“We wore costumes,” noted a dancer who had performed in the 1980s under the direction of Hubbard Street Dance Chicago founder Lou Conte. “Today they dance in their underwear.”
That droll observation isn’t such a bad way to summarize how the company has evolved as it celebrates the start of its 40th year. The Conte years bubbled over with energy and stagecraft, including evocative costumes. Today’s dancers are among the most technically accomplished in Chicago, but the mood is more somber and the pieces more uniform — and especially hard to distinguish when the dancers appear to be gyrating in their underwear (OK, not really underwear but neutral dance shorts and tops).
Those differences are delineated in Hubbard Street at 40, the troupe’s Summer Series. The blockbuster anniversary program works its way back in time through eight varied pieces, from last year’s “Imprint” choreographed by Lucas Crandall, to Conte’s “The 40s,” created in 1978. The smorgasbord approach offers something tasty for everyone.
Of the six more recent pieces, three stood out. William Forsythe’s “One Flat Thing, reproduced” begins with a bang, with 14 dancers in brightly hued T-shirts propelling 16 long metal tables onto the stage and aligning them into 4 precise rows. The tables serve as de facto gymnastics equipment, as the dancers lift themselves onto the surfaces and slide across them to spacy music by Thom Willems. The high-energy piece is engaging but repetitive and a little cold. I couldn’t help but contrast it mentally to choreographer Pina Bausch’s 1978 “Café Müller,” which wrings emotion from chairs.
The Water Section of “One Thousand Pieces” — Alejandro Cerrudo’s homage to artist Marc Chagall’s stained glass windows on display at the Art Institute of Chicago — was a pleasing choice, set to music by Philip Glass. Water droplets scatter like crystals from the dancers’ feet, an effect that looks risky and pretty at the same time.
Crystal Pite’s cheekily narrated text and choreography for “A Picture of You Falling” is riveting. As danced on different nights by Jesse Bechard and Jason Hortin, the work demands the soloist to manipulate his body like an oddball mechanical toy trying to rearrange its parts.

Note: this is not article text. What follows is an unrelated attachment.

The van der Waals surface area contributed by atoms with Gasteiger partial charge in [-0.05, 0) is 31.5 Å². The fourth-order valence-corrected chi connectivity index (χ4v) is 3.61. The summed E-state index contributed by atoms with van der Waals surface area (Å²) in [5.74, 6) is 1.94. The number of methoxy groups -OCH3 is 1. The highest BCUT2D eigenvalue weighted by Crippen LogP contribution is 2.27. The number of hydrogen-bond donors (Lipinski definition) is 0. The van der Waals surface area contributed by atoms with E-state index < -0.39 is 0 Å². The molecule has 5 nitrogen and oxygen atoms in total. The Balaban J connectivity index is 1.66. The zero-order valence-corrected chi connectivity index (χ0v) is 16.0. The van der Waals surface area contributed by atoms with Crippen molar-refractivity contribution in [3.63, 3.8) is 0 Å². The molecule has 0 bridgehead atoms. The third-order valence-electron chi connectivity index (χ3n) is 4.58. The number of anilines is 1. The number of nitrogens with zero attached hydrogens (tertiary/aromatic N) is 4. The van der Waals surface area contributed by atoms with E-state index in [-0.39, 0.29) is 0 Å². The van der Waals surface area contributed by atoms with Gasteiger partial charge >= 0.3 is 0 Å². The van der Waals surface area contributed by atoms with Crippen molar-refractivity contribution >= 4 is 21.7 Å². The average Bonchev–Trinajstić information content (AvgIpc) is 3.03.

When the program turns its attention to the 1970s and 1980s, the shift is not only in time but in geography as Hubbard Street distances itself from the European influences that now prevail and returns to its American roots.
Twyla Tharp’s “The Golden Section,” moves at warp speed, as dancers clad in lemony leotards and legwarmers bounce to the ringing, rhythmic music of David Byre like citrus fruit tossed in the air. Group lifts and dancers emerging from the wings to catch a body in motion add to the excitement.
Hubbard Street invited founder Lou Conte back to teach the current generation of dancers two of Conte’s most popular creations. “Georgia,” set to music by Hoagy Carmichael, highlights a female dancer (Jacqueline Burnett or Jessica Tong), partnered with a male dancer (Jason Hortin or David Schultz). The piece is as lyrical and lovely as I remembered it, but today’s dancers have more muscular bodies honed by evermore demanding choreography.
Conte noted that teaching the troupe “The 40s” meant acquainting them with the tap movements that had been part of the earlier dancers’ training, and as technically accomplished as the group is, they did not always hold their movements down in the low crouch that defines the piece. But in their bow ties, black vests and wide-legged pants — costumes! — the dancers reveled in the exuberance of the piece, propelling themselves in vertical jumps like energizer bunnies.
In revisiting its roots, Hubbard Street primes itself for the future.
Photos: Todd Rosenberg
Hubbard Street Dance Chicago Summer Series
Harris Theater for Music and Dance, 200 E. Randolph St.
Running time: 2 hours
Through June 11, 2017
Tickets $30–$102 at Hubbard Street Dance or (312) 850-9744